Guidelines in Appealing Social Security's Decision
Disabled Americans with limited income rely on Social Security benefits, allowing them to buy basic necessities such as food, medicine, clothing, and shelter, and thus giving them a decent life.
However, filing for disability claims may be quite challenging. According to Social Security Administration (SSA), two-thirds of applicants are usually denied the first time they file their claims.
Meanwhile, being denied does not mean people can no longer receive their benefits. Contrary to popular belief that there is no chance to overturn SSA’s initial decision, more than 60 percent of applicants who filed for an appeal in 2008 have received their claims.
The Importance of Appeal
Since the agency is known to be overly strict to claimants (because there has been an increase of fraudulent claims), even deserving people are sometimes denied with their claims. If this is the case, they can appeal the decision and expect that they have a 60 percent chance to get their benefits.
However, if someone knows that he is not really qualified for benefits, filing an appeal is just a waste of time and effort.
Four Levels of Social Security Appeal
According to SSA, there are four levels of appeal that will allow claimants to present evidences to prove their eligibility.
After being denied for the first time, a person can file for an appeal to allow SSA to review the case. According to the agency, the officer who will conduct the re-evaluation is not part of the initial decision to make sure that the second judgment is not bias.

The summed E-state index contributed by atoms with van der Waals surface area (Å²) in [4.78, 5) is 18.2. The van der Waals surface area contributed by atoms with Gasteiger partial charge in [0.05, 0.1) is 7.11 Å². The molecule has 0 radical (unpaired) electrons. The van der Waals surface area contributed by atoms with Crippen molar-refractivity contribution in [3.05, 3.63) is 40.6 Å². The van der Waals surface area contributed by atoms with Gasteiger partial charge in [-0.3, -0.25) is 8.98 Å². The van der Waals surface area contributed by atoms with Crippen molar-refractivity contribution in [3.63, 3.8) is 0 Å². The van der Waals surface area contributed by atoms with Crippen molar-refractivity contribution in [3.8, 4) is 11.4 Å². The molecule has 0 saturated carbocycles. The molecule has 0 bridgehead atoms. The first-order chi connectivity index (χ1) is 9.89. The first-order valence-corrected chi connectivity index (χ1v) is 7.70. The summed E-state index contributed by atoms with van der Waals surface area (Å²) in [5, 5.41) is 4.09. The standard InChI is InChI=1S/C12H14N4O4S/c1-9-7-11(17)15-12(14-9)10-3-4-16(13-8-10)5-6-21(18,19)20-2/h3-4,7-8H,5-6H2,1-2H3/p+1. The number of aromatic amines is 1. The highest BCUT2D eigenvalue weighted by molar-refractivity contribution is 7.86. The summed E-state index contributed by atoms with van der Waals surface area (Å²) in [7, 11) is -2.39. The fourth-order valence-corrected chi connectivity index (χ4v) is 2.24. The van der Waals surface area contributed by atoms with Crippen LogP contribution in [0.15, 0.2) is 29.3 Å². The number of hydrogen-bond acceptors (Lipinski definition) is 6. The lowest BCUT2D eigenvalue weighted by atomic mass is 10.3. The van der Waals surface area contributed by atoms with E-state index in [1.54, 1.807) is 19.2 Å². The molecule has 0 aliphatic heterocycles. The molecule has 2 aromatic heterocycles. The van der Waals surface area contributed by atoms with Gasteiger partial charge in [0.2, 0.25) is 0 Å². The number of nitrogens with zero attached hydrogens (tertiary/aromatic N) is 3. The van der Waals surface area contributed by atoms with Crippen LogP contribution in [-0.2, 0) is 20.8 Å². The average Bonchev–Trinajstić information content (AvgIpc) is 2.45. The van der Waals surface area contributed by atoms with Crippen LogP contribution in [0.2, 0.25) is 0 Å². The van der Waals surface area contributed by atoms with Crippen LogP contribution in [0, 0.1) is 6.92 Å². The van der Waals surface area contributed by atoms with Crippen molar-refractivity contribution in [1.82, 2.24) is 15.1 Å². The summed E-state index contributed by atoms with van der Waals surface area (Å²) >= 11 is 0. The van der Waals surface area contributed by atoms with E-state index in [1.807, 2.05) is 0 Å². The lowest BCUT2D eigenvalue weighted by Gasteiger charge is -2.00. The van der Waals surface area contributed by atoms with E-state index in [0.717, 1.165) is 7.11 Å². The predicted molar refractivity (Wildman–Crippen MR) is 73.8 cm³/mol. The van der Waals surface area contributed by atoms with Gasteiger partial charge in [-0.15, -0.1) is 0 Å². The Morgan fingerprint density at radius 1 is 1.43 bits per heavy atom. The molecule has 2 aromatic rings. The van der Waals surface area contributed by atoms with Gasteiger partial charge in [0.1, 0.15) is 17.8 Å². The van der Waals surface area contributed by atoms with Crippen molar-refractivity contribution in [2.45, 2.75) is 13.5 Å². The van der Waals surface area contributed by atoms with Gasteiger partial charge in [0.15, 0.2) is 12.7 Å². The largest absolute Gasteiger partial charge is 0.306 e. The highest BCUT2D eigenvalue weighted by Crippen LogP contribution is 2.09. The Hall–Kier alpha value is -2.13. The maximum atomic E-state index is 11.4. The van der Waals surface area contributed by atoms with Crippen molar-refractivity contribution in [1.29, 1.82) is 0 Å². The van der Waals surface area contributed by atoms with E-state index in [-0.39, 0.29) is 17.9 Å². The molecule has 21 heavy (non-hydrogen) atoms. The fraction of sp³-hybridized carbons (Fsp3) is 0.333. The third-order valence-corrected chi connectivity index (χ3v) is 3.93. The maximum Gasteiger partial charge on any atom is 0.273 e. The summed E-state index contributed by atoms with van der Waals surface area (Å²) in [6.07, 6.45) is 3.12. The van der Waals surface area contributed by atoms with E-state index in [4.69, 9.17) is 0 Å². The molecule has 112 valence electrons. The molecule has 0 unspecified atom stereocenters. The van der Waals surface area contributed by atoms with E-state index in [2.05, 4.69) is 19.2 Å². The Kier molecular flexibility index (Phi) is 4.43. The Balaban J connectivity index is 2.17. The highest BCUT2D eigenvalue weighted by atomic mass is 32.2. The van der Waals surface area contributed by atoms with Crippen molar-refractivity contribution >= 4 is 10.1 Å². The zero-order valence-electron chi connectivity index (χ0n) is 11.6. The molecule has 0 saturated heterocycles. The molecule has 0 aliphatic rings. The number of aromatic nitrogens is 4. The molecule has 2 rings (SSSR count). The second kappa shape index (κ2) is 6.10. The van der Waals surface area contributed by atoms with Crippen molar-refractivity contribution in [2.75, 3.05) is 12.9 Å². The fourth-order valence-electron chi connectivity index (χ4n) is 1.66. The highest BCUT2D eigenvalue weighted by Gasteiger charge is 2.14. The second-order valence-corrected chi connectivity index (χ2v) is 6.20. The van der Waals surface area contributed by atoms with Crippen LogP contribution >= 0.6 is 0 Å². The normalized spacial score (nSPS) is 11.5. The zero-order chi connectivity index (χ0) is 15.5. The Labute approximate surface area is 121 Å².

When a claimant’s appeal is rejected in the reconsideration process and he does not agree with the decision, he can ask for a hearing which will be preceded by an administrative judge who is not part of the two initial decisions.
During this process, the judge will ask the claimant to present new evidences that will show his qualifications. Also, the judge will also ask the petitioner to bring witnesses such as doctors and health experts who can prove that he is eligible to receive the benefits.
If the claimant’s condition prevents him to attend the hearing, the judge will hold it through teleconferencing.
- Appeals Council
When a claimant’s appeal is rejected by the administrative judge and he does not agree with the decision, he can bring his case before the appeals council. However, the council sometimes denies the request for another appeal or returns it to the judge.
- Federal District
If the claimant’s petition is denied and does not agree with the appeals council’s decision, he can file a lawsuit before the federal district court which provides the last level of appeal.
SSA allows people to appeal their case without a lawyer. They can either represent themselves or they can ask their friends or relatives to assist them in making an appeal. However, it is advisable to have a professional legal representative who can help petitioners to gather evidences to prove their claims.